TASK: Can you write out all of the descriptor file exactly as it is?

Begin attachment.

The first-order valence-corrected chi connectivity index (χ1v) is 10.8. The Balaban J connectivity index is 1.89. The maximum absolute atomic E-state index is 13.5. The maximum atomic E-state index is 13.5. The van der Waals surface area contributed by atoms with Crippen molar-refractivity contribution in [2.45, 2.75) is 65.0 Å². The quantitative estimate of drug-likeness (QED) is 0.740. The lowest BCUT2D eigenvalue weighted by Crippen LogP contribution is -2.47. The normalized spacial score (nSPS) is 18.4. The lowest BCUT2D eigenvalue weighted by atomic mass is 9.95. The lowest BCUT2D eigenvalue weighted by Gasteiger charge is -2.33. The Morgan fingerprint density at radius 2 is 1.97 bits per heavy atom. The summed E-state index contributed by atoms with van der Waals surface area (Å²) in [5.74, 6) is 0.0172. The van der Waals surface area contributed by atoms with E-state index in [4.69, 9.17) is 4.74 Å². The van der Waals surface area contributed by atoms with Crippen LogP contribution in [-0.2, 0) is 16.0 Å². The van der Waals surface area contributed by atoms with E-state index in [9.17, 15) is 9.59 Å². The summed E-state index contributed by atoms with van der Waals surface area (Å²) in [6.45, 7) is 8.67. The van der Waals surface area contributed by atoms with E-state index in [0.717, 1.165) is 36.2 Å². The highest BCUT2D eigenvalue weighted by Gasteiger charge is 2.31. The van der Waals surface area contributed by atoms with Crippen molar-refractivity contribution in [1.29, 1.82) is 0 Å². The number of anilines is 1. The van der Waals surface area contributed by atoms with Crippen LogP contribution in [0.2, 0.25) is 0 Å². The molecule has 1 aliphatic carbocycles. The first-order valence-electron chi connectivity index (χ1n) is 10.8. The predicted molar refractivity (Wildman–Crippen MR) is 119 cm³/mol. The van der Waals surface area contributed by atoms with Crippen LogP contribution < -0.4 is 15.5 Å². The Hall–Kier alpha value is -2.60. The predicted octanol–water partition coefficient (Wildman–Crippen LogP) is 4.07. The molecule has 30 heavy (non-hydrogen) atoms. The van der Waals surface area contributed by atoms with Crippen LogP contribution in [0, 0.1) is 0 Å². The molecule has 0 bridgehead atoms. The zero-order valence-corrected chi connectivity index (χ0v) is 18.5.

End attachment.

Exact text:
The first-order valence-corrected chi connectivity index (χ1v) is 10.8. The Balaban J connectivity index is 1.89. The maximum absolute atomic E-state index is 13.5. The maximum atomic E-state index is 13.5. The van der Waals surface area contributed by atoms with Crippen molar-refractivity contribution in [2.45, 2.75) is 65.0 Å². The quantitative estimate of drug-likeness (QED) is 0.740. The lowest BCUT2D eigenvalue weighted by Crippen LogP contribution is -2.47. The normalized spacial score (nSPS) is 18.4. The lowest BCUT2D eigenvalue weighted by atomic mass is 9.95. The lowest BCUT2D eigenvalue weighted by Gasteiger charge is -2.33. The Morgan fingerprint density at radius 2 is 1.97 bits per heavy atom. The summed E-state index contributed by atoms with van der Waals surface area (Å²) in [5.74, 6) is 0.0172. The van der Waals surface area contributed by atoms with E-state index in [4.69, 9.17) is 4.74 Å². The van der Waals surface area contributed by atoms with Crippen LogP contribution in [-0.2, 0) is 16.0 Å². The van der Waals surface area contributed by atoms with E-state index in [9.17, 15) is 9.59 Å². The summed E-state index contributed by atoms with van der Waals surface area (Å²) in [6.45, 7) is 8.67. The van der Waals surface area contributed by atoms with E-state index in [0.717, 1.165) is 36.2 Å². The highest BCUT2D eigenvalue weighted by Gasteiger charge is 2.31. The van der Waals surface area contributed by atoms with Crippen molar-refractivity contribution in [1.29, 1.82) is 0 Å². The number of anilines is 1. The van der Waals surface area contributed by atoms with Crippen LogP contribution in [0.2, 0.25) is 0 Å². The molecule has 1 aliphatic carbocycles. The first-order valence-electron chi connectivity index (χ1n) is 10.8. The predicted molar refractivity (Wildman–Crippen MR) is 119 cm³/mol. The van der Waals surface area contributed by atoms with Crippen LogP contribution < -0.4 is 15.5 Å². The Hall–Kier alpha value is -2.60. The predicted octanol–water partition coefficient (Wildman–Crippen LogP) is 4.07. The molecule has 30 heavy (non-hydrogen) atoms. The van der Waals surface area contributed by atoms with Crippen LogP contribution in [0, 0.1) is 0 Å². The molecule has 0 bridgehead atoms. The zero-order valence-corrected chi connectivity index (χ0v) is 18.5.